(4) The application of the system in practice has been marked by discrimination between conscientious objectors on the grounds of religious adherence. According to the statistics provided by the Greek Ministry of National Defence during a meeting with NGOs on 2nd December 2009, between 01/01/1998 (when the first law on civilian service entered into force) and 31/12/2008, there were 1425 applications for civilian service; 1395 on religious grounds and 30 on other grounds. 1402 applications were accepted; 1388 on religious grounds and 14 on other grounds. 23 applications were rejected; 7 on religious grounds and 16 on other grounds. In the latest three years available, the figures for acceptances had been: in 2006 on “religious” grounds 102 of 102 and on “ideological” grounds 0 of 2, in 2007 on “religious” grounds 174 of 174 and on “ideological” grounds 2 of 4, in 2008 on “religious” grounds 110 of 110 and on “ideological” grounds 1 of 2. This means acceptance rate on “religious” grounds 100% while on “ideological” grounds 37.5%. These statistics confirm the serious concerns about the lack of information on civilian service in Greece and the questionable opinions of a special committee in the Ministry of Defence which advises the Minister on the applications, especially on the ideological applications for civilian service. All fundamental beliefs are equally protected by the international standards on freedom of thought, conscience, or religion. To separate them into those deemed “religious” and “other” is a primary act of discrimination, even before the differential treatment of the two categories is taken into account. Indeed the question is thus raised of whether even the favourable decisions are really based on proof of the objection or proof of the denominational adherence of the applicant.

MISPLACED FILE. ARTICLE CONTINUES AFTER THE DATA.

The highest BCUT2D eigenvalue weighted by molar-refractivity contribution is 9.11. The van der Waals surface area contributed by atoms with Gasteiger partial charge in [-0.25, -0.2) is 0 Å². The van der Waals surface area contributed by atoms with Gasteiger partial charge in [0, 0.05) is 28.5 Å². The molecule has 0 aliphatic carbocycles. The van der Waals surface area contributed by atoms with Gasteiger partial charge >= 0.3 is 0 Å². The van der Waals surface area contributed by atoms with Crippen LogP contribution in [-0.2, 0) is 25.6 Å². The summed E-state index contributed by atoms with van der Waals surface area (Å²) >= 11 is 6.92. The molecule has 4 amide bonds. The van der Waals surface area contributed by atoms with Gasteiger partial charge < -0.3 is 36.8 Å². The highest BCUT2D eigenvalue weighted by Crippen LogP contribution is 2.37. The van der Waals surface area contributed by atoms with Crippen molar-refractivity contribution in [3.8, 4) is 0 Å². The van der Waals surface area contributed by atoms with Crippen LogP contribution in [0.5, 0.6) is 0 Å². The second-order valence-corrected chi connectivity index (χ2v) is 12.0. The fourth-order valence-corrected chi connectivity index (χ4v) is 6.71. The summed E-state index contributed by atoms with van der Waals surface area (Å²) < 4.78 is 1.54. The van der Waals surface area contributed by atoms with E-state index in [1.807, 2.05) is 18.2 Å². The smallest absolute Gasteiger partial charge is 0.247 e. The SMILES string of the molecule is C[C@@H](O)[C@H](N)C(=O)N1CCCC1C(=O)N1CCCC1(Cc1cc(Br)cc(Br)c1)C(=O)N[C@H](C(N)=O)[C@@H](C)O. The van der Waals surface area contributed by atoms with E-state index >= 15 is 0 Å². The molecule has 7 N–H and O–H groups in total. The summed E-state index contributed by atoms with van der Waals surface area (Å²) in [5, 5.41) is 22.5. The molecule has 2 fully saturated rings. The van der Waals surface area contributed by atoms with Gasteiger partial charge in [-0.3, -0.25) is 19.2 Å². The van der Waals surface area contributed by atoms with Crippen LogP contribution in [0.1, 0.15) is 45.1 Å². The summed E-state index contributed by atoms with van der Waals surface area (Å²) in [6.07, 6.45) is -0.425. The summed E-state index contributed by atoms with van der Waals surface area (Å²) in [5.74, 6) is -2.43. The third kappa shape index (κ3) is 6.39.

(5) There has also been continued prosecution of conscientious objectors and arbitrary refusal of recognition. On 31st March 2009, the Appeal Military Court of Athens found conscientious objector Lazaros Petromelidis guilty on two charges of insubordination, and sentenced him to eighteen months imprisonment. This represented a halving of the sentence handed down in absentia by the Naval Court of Piraeus in May 2008. Petromelidis had been left at liberty pending the appeal on payment of €7,000 bail. Execution of the latest sentence has been suspended until the hearing of his pending appeal to the Supreme Court, the highest domestic court. In 1998 Petromelidis had been recognized as conscientious objector and was asked to perform a civilian service of 30 months, 7.5 times the length of the military service for which he would have been liable; moreover the placement he was given was at a distance of 600 km from his residence place. He refused to perform such a punitive civilian service, thus under Greek law forfeited the right to a civilian service and was called up to perform military service. His refusal to do this had already resulted in two sentences of imprisonment. The previous convictions were 20 months suspended in 2003 and 5 months in prison in 2006. His appeals for both convictions to the Supreme Court were rejected. All in all Petromelidis has experienced 16 trials at Greek military courts.